At the end of World War II, political and military tensions between the United States and its one-time ally – the Soviet Union increased dramatically. The U.S. perceived communism, a social, economic and political ideology encouraged by the Soviet Union and China, as a significant threat to its national security and power. Fearing communism would spread over to Vietnam and potentially Southeast Asia, the U.S. opposed the communist independence movement there.
The U.S. first involvement in Vietnam began in 1949 when they provided military aid to France in the form of military observers and weaponry in the First Indochina War under President Eisenhower. The French defeat in Dien Bien Phu led to a peace conference in Geneva in July 1954 which resulted in splitting the former French colony Indochina into three separate countries, viz. Laos, Cambodia and Vietnam. The last was also temporarily divided along the 17th Parallel into the communist North Vietnam and the anti-communist South Vietnam until a nationwide election would be held to unify the country. However, in 1956, South Vietnam backed by the U.S. blocked the unifying elections set by the 1954 Geneva Accords. To support South Vietnamese government, 2,000 military advisors were sent to Vietnam under President Kennedy – which rocketed to 16,300 in 1963. In return, Hanoi formed the National Liberation Front better known as Viet Cong in 1960 to incite insurgency in the South.
In 1964, after an alleged attack on two U.S. Navy vessels, the Gulf of Tonkin Resolution was passed by the U.S. Congress authorizing President Johnson to use military forces in Southeast Asia. The first U.S. combat troops were sent to Vietnam a year after that. The number of troops exceeded 200,000 at the end of the year and peaked at 540,000 in 1968. In the same year, a surprising and massive attack known as the “Tet Offensive” threatened U.S. position in both South Vietnam and its own country, and therefore was widely considered as a turning point of the Vietnam War.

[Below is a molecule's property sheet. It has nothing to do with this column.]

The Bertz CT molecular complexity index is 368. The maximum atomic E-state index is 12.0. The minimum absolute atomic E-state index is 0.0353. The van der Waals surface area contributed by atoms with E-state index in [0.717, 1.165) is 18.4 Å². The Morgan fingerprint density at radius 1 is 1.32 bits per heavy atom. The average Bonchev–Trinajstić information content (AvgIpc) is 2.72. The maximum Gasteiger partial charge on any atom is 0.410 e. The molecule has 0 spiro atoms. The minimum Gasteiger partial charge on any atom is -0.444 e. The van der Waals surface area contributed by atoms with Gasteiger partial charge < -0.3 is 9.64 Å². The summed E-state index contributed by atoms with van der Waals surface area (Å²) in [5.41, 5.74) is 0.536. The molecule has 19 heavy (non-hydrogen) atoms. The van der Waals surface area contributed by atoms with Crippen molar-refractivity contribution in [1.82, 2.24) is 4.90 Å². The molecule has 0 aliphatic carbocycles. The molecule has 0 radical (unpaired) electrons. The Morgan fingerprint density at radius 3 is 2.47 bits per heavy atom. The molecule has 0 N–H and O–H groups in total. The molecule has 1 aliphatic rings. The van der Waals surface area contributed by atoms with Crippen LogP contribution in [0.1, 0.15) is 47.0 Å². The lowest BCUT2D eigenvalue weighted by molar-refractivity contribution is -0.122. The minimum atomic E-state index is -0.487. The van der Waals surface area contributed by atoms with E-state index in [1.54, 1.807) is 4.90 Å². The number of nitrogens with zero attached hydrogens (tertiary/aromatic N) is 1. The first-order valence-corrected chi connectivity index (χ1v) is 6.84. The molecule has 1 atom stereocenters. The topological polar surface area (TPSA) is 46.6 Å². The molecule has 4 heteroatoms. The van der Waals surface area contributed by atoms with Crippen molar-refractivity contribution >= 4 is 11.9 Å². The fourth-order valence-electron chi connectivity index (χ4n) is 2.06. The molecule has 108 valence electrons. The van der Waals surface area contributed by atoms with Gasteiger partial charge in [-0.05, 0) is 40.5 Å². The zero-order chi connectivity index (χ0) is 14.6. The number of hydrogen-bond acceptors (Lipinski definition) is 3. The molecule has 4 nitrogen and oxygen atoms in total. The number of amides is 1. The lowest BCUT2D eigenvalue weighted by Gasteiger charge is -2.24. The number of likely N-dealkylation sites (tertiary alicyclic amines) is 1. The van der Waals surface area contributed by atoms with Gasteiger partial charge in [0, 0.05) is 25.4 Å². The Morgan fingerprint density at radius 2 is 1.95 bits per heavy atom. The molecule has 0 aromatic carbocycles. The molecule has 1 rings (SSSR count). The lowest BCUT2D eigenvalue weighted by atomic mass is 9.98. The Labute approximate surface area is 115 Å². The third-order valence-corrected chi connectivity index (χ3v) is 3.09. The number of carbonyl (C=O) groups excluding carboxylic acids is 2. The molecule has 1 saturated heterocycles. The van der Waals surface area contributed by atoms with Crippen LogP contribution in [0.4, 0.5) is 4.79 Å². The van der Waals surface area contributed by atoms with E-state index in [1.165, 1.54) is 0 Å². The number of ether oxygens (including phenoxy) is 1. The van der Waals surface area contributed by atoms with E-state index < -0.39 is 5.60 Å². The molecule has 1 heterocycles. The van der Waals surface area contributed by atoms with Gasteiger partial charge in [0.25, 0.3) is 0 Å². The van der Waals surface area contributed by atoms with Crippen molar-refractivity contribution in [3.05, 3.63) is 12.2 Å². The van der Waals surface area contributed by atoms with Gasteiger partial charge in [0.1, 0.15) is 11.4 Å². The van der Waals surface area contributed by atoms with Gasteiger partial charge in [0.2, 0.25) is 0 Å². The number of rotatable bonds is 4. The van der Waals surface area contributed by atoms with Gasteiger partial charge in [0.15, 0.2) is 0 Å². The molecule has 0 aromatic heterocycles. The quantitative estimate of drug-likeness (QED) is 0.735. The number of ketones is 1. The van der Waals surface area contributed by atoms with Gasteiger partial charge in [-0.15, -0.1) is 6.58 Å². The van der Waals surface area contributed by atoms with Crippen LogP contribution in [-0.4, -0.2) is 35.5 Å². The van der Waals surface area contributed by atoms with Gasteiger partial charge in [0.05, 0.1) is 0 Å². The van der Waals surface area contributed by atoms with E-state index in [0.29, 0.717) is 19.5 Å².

In 1969, President Nixon proposed the so-called “Vietnamization” which gave South Vietnamese Army greater responsibility in fighting the war while still receiving American aid as well as air and naval support if necessary. However, the 1972 Easter Offensive put a big question mark on the policy’s effectiveness, suggesting that the South Vietnamese forces could not wage a full-scale war against the North Communists without considerable air power support from the U.S.
In 1970, the war was escalated into Vietnam’s neighbors as Nixon attempted to destroy Viet Cong’s supply bases to South Vietnam in Laos and Cambodia. That, however, provoked tremendous anti-war protests in the U.S. and all around the world, which had been started since the Tet Offensive and My Lai massacre in March 1968.
In January 1973, the Paris Peace Accords was signed establishing a ceasefire and allowing prisoner of war exchange following U.S. force withdrawal from Vietnam. The accord officially ended the U.S. and its allies’ direct involvement in Vietnam despite its continued support for South Vietnam until the end of the war. Eventually, the fall of Saigon on April 30, 1975 marked the end of the Vietnam War and Vietnam was reunified as a communist country.